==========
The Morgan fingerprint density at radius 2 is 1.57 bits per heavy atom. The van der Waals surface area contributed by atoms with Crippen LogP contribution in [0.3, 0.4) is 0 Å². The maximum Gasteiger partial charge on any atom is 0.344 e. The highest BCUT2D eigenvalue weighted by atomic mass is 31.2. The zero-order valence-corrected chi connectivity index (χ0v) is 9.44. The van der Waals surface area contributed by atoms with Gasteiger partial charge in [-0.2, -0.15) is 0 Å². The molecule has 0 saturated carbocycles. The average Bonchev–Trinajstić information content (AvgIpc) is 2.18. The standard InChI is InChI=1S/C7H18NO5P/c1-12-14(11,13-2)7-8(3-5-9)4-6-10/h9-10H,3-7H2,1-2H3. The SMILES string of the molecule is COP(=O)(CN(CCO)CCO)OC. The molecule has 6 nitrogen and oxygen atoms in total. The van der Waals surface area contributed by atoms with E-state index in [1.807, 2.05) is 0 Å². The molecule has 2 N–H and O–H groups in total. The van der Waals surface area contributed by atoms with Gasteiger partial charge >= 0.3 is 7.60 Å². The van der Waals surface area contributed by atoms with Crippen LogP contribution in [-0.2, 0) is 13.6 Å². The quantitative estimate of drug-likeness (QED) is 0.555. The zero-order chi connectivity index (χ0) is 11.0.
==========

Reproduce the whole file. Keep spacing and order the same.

The Morgan fingerprint density at radius 2 is 1.57 bits per heavy atom. The van der Waals surface area contributed by atoms with Crippen LogP contribution in [0.3, 0.4) is 0 Å². The maximum Gasteiger partial charge on any atom is 0.344 e. The highest BCUT2D eigenvalue weighted by atomic mass is 31.2. The zero-order valence-corrected chi connectivity index (χ0v) is 9.44. The van der Waals surface area contributed by atoms with Gasteiger partial charge in [-0.2, -0.15) is 0 Å². The molecule has 0 saturated carbocycles. The average Bonchev–Trinajstić information content (AvgIpc) is 2.18. The standard InChI is InChI=1S/C7H18NO5P/c1-12-14(11,13-2)7-8(3-5-9)4-6-10/h9-10H,3-7H2,1-2H3. The SMILES string of the molecule is COP(=O)(CN(CCO)CCO)OC. The molecule has 6 nitrogen and oxygen atoms in total. The van der Waals surface area contributed by atoms with E-state index in [1.807, 2.05) is 0 Å². The molecule has 2 N–H and O–H groups in total. The van der Waals surface area contributed by atoms with Gasteiger partial charge >= 0.3 is 7.60 Å². The van der Waals surface area contributed by atoms with Crippen LogP contribution in [-0.2, 0) is 13.6 Å². The quantitative estimate of drug-likeness (QED) is 0.555. The zero-order chi connectivity index (χ0) is 11.0.